|The diagram is the one of the Moorings shown previously but modified to show how the new building was extended to accomodate the automatic exchange. The yellow hatching shows the original extension onto the old house built to accomodate the manual exchange. The red hatching shows how extra extensions were added, one being built where the house once stood. The enlongated orange hatching is where a new battery room went and the almost square hatching behind it was the standby generator room.|
|The enlarged building. The original 1929/30s building can be seen in darker brick. The 1960s extensions back and front show up in lighter brick. Two other features of 'The Moorings' building are worthy of note. One is the lifting beam on the roof (top left) to which lifting tackle could be attached to hoist heavy racks and other equipment up to the 1st floor where there was access via double doors. The second is the nearer of the two built up appendages on the roof - the white walled one that runs the length of the old part of the building. This was originally a roof light for the manual board. It had windows all around it but provided light until 1939 only, as owing to wartime restrictions its glass was painted over so no light would show to enemy aircraft. This paint remained for 28 years - until 1967.- when the windows were removed and the gaps bricked in. The small bricked area in the centre of the roof is the capped off chimney of the original boiler. This was replaced by a new oil-fired boiler provided at the far end of the building in the 1960s. Its chimney can be seen alongside the new water tank room from where access to the roof was gained. Note also that whereas most of the building consists of two floors only where the apparatus rooms were, the front of the building has three floors for a stairway and some office accommodation. On the corner of this front part of the building can be seen the number 25 and the nameplate 'The Moorings'. There was another stairway at the east end|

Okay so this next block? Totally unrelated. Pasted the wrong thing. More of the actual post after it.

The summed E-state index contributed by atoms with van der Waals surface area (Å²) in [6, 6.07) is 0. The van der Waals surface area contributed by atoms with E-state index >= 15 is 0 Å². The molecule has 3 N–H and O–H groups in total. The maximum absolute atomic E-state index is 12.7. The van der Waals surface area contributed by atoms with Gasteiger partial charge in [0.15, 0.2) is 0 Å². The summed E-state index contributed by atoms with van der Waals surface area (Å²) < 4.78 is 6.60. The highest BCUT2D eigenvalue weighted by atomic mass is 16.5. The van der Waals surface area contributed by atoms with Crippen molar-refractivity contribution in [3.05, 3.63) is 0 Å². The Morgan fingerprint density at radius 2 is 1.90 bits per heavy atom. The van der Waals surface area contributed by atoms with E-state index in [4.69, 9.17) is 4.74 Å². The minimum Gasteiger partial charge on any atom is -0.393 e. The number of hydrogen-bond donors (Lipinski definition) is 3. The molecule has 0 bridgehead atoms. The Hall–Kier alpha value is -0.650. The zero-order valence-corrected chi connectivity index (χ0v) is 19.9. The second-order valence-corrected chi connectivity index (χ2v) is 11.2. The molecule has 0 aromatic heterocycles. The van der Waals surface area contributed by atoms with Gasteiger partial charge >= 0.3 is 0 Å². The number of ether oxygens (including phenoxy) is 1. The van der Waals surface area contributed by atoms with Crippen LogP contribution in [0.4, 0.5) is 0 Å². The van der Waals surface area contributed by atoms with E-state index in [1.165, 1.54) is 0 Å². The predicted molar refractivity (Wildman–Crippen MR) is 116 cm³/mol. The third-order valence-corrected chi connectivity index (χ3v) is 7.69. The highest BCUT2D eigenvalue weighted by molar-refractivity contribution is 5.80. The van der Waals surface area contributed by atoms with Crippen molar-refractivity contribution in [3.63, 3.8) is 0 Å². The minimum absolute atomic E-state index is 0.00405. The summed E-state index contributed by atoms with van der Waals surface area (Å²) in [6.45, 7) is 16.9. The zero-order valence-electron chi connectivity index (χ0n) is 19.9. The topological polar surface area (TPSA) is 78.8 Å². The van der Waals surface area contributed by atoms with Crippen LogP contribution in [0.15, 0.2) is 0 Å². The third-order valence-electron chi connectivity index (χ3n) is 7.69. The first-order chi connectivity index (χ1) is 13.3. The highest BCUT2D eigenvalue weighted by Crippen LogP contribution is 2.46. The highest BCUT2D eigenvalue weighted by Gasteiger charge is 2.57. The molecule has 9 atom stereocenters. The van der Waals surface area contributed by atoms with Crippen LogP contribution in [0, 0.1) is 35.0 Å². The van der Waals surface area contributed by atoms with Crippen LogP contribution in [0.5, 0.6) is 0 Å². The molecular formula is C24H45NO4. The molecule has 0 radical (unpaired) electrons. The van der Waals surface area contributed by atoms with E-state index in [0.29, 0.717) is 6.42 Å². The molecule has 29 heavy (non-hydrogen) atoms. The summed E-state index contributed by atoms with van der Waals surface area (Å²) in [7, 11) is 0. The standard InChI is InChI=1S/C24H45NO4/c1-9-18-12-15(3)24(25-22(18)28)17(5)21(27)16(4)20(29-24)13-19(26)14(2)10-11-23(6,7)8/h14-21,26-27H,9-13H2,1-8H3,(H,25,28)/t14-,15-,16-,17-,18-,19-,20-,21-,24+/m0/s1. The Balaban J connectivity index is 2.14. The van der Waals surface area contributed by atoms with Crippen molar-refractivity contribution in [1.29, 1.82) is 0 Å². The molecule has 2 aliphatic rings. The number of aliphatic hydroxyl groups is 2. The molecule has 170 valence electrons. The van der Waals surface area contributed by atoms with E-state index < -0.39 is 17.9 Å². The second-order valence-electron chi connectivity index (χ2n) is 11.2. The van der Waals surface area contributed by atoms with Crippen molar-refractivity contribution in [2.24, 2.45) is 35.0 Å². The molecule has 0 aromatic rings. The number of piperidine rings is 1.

| As there were several thousand telephones connected to the exchange only the night-time was reasonably quiet. During the busy periods of the day, with simultaneous calls in the course of being set up or clearing down, and others constantly following on, the exchange's apparatus rooms were noisy places. Around some of the noisier STD equipment ear defenders were used. It got worse when numbers were changed from four to five digits, and eventually to six digits, with the consequent additional equipment being installed. |
Two other features of 'The Moorings' building are worthy of note. One is the lifting beam on the roof to which lifting tackle could be attached to hoist heavy racks and other equipment up to the 1st floor where there was access via double doors. The second is the nearer of the two built up appendages on the roof - the white walled one that runs the length of the old part of the building. This was originally a roof light for the manual board. It had windows all around it but provided light until 1939 only, as owing to wartime restrictions its glass was painted over so no light would show to enemy aircraft. This paint remained for 28 years - until 1967.- when the windows were removed and the gaps bricked in.